A feast for the stomach—and a feast for the eyes

424px-Kanthirava

From Mukhwas, a just-published book on Indian food through the ages, by Alka Pande:

Kanteerava Narasaraja (Wodeyar) of Mysore (1638-49) enjoyed tasteful bites served by charming women. The women had to possess certain qualities of beauty to serve the fastidious king.

“‘Their faces had to shine like the full moon with coryllium sparkling in their eyes. Bells were tinkling around their waists and bangles jingling on their wrists as they served food. The women were enchanting, with anklets ringing sweetly announcing their arrival, swaying their wide hips and slender waists’.”

Photograph: via Wikipedia

Also read: Mudde, mutton saaru and mutton chops with the Maharaja

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7 Responses to “A feast for the stomach—and a feast for the eyes”

  1. Shemej Says:

    Ok. He enjoyed devouring all ? I mean the food…

  2. Anonymous Guy Says:

    From the wikipedia article:
    Kanthirava Narasaraja I, who married ten times, died on 31 July 1659, at the age of 44. At his funeral, all his surviving wives committed sati.

  3. Gaby Says:

    What a dickhead!

  4. Doddi Buddi Says:

    Supposed to be a “Machine Raja” as is understood in the local vernacular! Many amusing tales but true ones abound! There is a village called Bangari Doddi near Srirangapatna which was given away in honor of a courtesan who could care for this Raja!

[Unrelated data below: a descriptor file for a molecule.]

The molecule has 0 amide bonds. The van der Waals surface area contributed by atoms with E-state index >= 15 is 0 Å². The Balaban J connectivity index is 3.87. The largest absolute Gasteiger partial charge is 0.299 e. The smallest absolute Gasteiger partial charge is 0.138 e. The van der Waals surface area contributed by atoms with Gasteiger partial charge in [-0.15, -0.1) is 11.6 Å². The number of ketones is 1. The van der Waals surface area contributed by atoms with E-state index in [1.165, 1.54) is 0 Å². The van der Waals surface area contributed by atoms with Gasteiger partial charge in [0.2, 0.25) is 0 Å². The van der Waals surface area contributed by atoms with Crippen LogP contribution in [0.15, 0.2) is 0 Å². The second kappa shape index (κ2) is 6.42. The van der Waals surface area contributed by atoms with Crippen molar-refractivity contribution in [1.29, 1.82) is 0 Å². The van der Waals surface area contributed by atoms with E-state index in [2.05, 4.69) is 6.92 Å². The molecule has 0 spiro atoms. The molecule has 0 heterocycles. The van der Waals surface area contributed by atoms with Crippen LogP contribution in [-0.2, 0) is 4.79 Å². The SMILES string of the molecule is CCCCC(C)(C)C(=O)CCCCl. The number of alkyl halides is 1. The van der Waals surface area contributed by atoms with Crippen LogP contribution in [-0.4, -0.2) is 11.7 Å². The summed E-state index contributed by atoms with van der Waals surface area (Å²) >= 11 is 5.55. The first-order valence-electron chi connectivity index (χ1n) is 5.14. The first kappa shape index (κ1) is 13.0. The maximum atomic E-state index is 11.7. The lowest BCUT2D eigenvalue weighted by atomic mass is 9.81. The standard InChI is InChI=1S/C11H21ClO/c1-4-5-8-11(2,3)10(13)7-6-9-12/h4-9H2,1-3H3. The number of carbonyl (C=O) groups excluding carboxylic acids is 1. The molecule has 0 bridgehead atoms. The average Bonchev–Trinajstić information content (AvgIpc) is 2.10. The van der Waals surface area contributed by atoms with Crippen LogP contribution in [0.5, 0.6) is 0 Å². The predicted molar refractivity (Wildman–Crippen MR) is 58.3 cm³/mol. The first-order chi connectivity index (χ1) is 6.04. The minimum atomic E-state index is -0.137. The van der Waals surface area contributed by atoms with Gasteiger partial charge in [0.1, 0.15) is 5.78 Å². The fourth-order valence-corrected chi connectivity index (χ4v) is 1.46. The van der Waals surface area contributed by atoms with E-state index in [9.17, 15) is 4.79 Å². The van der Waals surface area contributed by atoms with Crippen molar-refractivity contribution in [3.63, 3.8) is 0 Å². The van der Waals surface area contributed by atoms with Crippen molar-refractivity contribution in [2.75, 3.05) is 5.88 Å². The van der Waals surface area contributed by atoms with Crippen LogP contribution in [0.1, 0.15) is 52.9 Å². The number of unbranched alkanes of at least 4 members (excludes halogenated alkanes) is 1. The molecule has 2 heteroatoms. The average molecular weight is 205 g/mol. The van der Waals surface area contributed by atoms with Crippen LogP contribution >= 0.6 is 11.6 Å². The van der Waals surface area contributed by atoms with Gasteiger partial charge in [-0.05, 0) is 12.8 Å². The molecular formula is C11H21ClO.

5. Amit Pallavoor Says:

    I don’t understand why Churmuri wastes so much web space on hedonists like these.

  6. Anonymous Guy Says:

    DB, Must be fun while filling out ‘native place’ in documents if you are from Bangari Doddi.
    We need to clone this great man somehow and make his stand as an independent from Bangalore South. That will show them who is really boss.

  7. Raja Chandra Says:

    Bangara Doddi Kaluve is one of the earliest irrigation canals of River Cauvery. It is master piece in Engineering.

    The river was dammed near Chandravana to the south of Gautama Kshetra and Water thus stored is led by a canal on the banks of the same river and then taken across the river by an aqueduct. After the Aqueduct the canal had three branches. One branched inside the Fort to provide water to the citizens even during any prolonged seize , the second branch led to where Mahanavami Mantap ( Extant Daria Daulat area) existed and a third barnch led to Ganjam where originally what was known Seeta Vana ( extant Mausoleum area ) existed.

    This Aqueduct was covered on top to also serve as a Bridge. and provide transport facilities to the citizen even when the River was not fordable.

    This Bridge was in use till late 1964 linking Mysore with Bangalore.

    It is a neglected Heritage monument . Aqueduct still exists just abutting the Bridge near Pashima Vahini. ( near Amble resort) Bridge being misused by Lorry owners for washing.

    Hope the busybodies here venture out to see the spot and do something concrete to save this monument !

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